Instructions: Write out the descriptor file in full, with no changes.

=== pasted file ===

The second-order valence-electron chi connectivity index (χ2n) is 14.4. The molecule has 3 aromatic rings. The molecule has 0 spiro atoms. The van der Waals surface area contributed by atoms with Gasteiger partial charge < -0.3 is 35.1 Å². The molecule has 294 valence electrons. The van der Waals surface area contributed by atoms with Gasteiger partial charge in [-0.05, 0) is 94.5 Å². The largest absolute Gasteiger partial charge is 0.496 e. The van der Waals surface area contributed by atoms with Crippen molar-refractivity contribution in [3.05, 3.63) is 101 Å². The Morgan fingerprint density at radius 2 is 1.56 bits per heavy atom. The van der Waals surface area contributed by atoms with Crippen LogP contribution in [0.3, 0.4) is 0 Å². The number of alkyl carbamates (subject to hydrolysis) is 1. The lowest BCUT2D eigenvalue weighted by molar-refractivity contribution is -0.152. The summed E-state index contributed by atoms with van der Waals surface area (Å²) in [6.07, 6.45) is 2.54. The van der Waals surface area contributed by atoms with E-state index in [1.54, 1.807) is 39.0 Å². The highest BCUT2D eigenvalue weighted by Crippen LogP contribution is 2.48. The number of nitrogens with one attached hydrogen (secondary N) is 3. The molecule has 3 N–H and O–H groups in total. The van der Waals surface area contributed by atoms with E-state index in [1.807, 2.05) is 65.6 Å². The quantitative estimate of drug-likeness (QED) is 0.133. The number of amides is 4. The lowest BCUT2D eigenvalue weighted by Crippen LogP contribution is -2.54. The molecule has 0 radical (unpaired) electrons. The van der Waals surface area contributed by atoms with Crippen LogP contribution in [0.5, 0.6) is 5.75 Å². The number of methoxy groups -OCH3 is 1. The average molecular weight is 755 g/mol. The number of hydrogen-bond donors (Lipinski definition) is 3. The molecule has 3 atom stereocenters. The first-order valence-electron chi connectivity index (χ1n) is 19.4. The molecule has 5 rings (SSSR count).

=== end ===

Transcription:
The second-order valence-electron chi connectivity index (χ2n) is 14.4. The molecule has 3 aromatic rings. The molecule has 0 spiro atoms. The van der Waals surface area contributed by atoms with Gasteiger partial charge < -0.3 is 35.1 Å². The molecule has 294 valence electrons. The van der Waals surface area contributed by atoms with Gasteiger partial charge in [-0.05, 0) is 94.5 Å². The largest absolute Gasteiger partial charge is 0.496 e. The van der Waals surface area contributed by atoms with Crippen molar-refractivity contribution in [3.05, 3.63) is 101 Å². The Morgan fingerprint density at radius 2 is 1.56 bits per heavy atom. The van der Waals surface area contributed by atoms with Crippen LogP contribution in [0.3, 0.4) is 0 Å². The number of alkyl carbamates (subject to hydrolysis) is 1. The lowest BCUT2D eigenvalue weighted by molar-refractivity contribution is -0.152. The summed E-state index contributed by atoms with van der Waals surface area (Å²) in [6.07, 6.45) is 2.54. The van der Waals surface area contributed by atoms with E-state index in [1.54, 1.807) is 39.0 Å². The highest BCUT2D eigenvalue weighted by Crippen LogP contribution is 2.48. The number of nitrogens with one attached hydrogen (secondary N) is 3. The molecule has 3 N–H and O–H groups in total. The van der Waals surface area contributed by atoms with E-state index in [1.807, 2.05) is 65.6 Å². The quantitative estimate of drug-likeness (QED) is 0.133. The number of amides is 4. The lowest BCUT2D eigenvalue weighted by Crippen LogP contribution is -2.54. The molecule has 0 radical (unpaired) electrons. The van der Waals surface area contributed by atoms with Crippen LogP contribution in [0.5, 0.6) is 5.75 Å². The number of methoxy groups -OCH3 is 1. The average molecular weight is 755 g/mol. The number of hydrogen-bond donors (Lipinski definition) is 3. The molecule has 3 atom stereocenters. The first-order valence-electron chi connectivity index (χ1n) is 19.4. The molecule has 5 rings (SSSR count).